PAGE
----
By Martin Stec
Edited by Linda Wertlenová
In a world where technology has become a big part of our lives, we tend to spend a massive portion of our time on screens, affecting our productivity, health, and future.
We are lazy. We are conditioned to be lazy by the comfort we are offered. The technology we have gives us entertainment for hours, with practically no effort required from us. We never have the time to be bored, with our mind always focused on the never-ending flow of information from social media and entertainment platforms. Our attention span is decreasing every day. Studies have shown that not only does this excessive screen time affect physical well-being, causing poor sleep quality, worse eyesight and increased risks of obesity and diabetes, but it also affects mental health, leading to higher levels of stress and anxiety, and could lead to depression.
We tend to become less productive, less focused and less motivated on our personal projects, because working efficiently seems so hard and takes so much time for ever so slight results, compared to online platforms that provide us instant gratification and dopamine, effortlessly. Social media apps, video games, streaming platforms, and websites are all competing against each other for our screen time, designing the most addictive and gratifying services they can to extract our data. And it works; the average teen spends over 6 hours daily on screens. We’d think most apps we use are free; they are not. We are paying for them with the most valuable currency we have: our time.
Let’s take a low average of about 6 hours of daily recreational screentime. That’s 42 hours per week, 180 hours per month, and 2190 hours per year. That’s 91 days. That’s a quarter of a life. Imagine all the books that could’ve been read in that time. Imagine all the new skills that could’ve been learned in that time. Imagine the results if that time had been used to workout. Time is the most valuable thing we have, and it is one of the few ones we have some solid control over; and there are more productive ways to spend our time than on videogames, social media, or other entertainment platforms. Sooner or later, we will be forced to change this lifestyle, and it would be for the better. It is time to take back control again and turn this weakness into a strength.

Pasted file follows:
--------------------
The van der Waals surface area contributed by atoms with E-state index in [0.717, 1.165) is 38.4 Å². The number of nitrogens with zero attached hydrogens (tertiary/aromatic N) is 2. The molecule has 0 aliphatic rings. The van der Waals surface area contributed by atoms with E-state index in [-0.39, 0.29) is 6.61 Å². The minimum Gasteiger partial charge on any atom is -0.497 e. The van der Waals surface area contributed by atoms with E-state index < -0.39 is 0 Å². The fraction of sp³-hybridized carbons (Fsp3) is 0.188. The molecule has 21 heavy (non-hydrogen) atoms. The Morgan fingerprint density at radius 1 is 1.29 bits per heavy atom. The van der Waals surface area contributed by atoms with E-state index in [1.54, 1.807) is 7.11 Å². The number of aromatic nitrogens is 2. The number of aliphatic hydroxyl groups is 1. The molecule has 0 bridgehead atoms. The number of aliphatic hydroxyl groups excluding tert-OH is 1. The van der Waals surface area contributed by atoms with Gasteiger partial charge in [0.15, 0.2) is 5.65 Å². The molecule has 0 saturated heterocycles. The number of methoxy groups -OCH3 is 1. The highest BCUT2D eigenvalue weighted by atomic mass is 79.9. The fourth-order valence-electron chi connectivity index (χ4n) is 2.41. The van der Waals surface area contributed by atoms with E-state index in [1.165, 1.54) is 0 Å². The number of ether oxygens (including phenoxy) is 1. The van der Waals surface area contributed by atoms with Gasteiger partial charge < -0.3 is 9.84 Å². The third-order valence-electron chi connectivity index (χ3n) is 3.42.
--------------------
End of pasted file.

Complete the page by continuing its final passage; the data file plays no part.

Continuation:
Often, the best source of motivation to change is ambition. Dreaming big, dreaming of any kind of success in life, be it wealth, fulfillment, happiness, recognition, or any other kind of achievement, should provide us with the will to put in the necessary effort to reach those goals. Once we have the motivation, we’ll have to do the necessary work to reach our goals. Now we should ask ourselves this one question: who’s more likely to succeed in life, Person A, who spends the majority of their free time on addictive videogames and social media for instant gratification and short-term entertainment, procrastinating on their projects, or Person B, who uses their free time optimally to work out and stay fit, to perfect their skills, to study or to read, and to put in the work they know is necessary to achieve their long term goals, trying to improve and become the best version of themselves? If we’d pick Person A as the most likely to succeed, we’d probably be lying to ourselves; it might be time to take our future into our hands and try and become a Person B on our own.
Change is tough, especially when it’s change from an easy, comfortable lifestyle to a way of life that might start as less gratifying, and harder to maintain. However, it is worth it; a healthy lifestyle, connected to our work, nature, passion, and people around us, without any addictions, is a lifestyle worth striving for. But it won’t be possible to jump into such an ideal right away, because change is not easy, and starting too hard might just lead to giving up a week later. It is therefore important to take it easy at the start and add progressively more and more difficulty so to be able to succeed in each task, while still improving over time. When it comes to long-term goals, they can’t be expected to be reached immediately, but that’s what makes them so rewarding.
To conclude, it is obvious that we spend too much time on screens and in the digital world, which negatively affects almost every part of our lives, but we are the ones in control, and it is up to us to produce the effort and put in the work necessary to quit this lazy lifestyle and strive for a more healthy, productive, and fulfilling one.